Trading based on gravestone dojis

Take a look in this section at a couple of examples of gravestone dojis that have popped up in the real world and what happened afterward. The two examples I provide are for stocks, not commodities. The first example, which you can see clearly in Figure 5-23, is a gravestone doji that offered a useful sell signal followed by lower prices.

I included several days of price action to show a combination of interesting factors:

I First, notice that this gravestone doji signals the beginning of a pretty prolonged downtrend in the stock.

i Second, notice that during the downtrend, there are a couple of smaller gravestone dojis. If you'd shorted on the first gravestone doji and kept on the short position, you would've been pretty happy with the results. The appearance of a couple more bearish formations would've given you the confidence to maintain your short position.

Figure 5-22:

A 30-minute chart of a day that creates a gravestone doji on a daily chart.

Figure 5-22:

A 30-minute chart of a day that creates a gravestone doji on a daily chart.

Figure 5-23:

A great example of the gravestone doji working as a sell signal.

Figure 5-23:

A great example of the gravestone doji working as a sell signal.

iS Finally, there's a fourth gravestone doji toward the end of the downtrend. Notice that it fails fairly quickly, as the following day has a high equal to the original gravestone doji's high. If you'd ridden the stock price down to this level and seen a sell signal fail, it would've been time to buy the stock back, take your profit, and move on to the next trade. That would be a profitable outcome for you.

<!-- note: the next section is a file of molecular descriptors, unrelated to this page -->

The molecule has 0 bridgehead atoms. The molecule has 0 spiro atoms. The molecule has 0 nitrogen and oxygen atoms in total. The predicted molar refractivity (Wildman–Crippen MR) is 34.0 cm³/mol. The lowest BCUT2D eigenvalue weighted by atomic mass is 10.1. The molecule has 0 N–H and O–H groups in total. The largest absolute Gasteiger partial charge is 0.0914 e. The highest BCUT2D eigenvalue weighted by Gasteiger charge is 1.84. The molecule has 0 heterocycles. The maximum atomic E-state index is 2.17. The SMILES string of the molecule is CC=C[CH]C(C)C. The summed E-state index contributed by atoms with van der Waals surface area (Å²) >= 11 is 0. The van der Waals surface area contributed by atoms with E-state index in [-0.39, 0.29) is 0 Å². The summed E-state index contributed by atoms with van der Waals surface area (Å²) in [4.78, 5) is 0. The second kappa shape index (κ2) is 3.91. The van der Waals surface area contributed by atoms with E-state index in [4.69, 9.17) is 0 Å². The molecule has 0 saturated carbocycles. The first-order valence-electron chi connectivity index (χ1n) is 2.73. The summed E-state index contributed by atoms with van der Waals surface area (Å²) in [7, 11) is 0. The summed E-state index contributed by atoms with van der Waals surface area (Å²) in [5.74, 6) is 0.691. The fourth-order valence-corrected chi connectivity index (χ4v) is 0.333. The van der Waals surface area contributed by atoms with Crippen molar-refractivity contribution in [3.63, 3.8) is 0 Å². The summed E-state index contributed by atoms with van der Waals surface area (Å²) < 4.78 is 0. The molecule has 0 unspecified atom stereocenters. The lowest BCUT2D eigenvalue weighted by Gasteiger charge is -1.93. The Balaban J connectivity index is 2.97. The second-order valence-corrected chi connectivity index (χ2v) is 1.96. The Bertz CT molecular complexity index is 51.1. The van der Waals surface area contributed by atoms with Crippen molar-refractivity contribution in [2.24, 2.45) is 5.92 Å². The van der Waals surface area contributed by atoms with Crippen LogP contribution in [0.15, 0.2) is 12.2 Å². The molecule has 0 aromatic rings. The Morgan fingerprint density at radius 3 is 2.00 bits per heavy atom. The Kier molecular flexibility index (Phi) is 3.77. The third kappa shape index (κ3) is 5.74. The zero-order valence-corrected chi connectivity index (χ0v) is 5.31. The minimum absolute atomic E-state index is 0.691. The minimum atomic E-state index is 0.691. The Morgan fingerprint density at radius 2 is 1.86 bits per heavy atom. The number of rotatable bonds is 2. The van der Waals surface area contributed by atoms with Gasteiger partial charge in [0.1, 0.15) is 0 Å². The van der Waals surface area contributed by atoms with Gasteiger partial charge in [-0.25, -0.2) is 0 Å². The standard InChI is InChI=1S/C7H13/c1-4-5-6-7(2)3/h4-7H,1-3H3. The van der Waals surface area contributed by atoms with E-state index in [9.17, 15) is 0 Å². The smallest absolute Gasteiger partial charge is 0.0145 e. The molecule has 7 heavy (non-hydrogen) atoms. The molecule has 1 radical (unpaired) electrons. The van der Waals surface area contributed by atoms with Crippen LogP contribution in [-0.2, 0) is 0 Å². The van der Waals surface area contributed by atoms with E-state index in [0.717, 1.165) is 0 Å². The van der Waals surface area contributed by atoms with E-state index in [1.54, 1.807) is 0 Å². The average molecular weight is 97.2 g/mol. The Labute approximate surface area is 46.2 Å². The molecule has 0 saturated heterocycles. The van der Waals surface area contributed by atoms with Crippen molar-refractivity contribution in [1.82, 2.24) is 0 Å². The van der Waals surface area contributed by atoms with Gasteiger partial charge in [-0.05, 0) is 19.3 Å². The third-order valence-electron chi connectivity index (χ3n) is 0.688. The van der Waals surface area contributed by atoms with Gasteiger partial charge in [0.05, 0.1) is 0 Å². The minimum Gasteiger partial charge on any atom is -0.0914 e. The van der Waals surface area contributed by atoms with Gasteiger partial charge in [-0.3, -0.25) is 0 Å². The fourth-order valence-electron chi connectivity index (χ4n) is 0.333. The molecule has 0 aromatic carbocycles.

The next example shows what can happen if you're not as fortunate. Figure 5-24 is a chart of Apple Computer's stock (AAPL). A gravestone doji appears in the middle of the chart and during an uptrend. Dojis are often associated with a trend change, and seeing the bearish doji in an uptrend may be a signal of a trend change to the down side. Unfortunately for anyone trading this sell signal, things don't work out so well.

The gravestone doji is initially followed by a couple of down days, and it does appear that the trend may be changing. However, a couple of positive days put this trend change in doubt. A couple of days later resistance is tested and broken, and the uptrend continues. The sell signal failed, but a nimble trader would've placed a buy stop to limit the losses on this failure.

Figure 5-24:

The gravestone doji failing on a chart of AAPL.

Figure 5-24:

The gravestone doji failing on a chart of AAPL.

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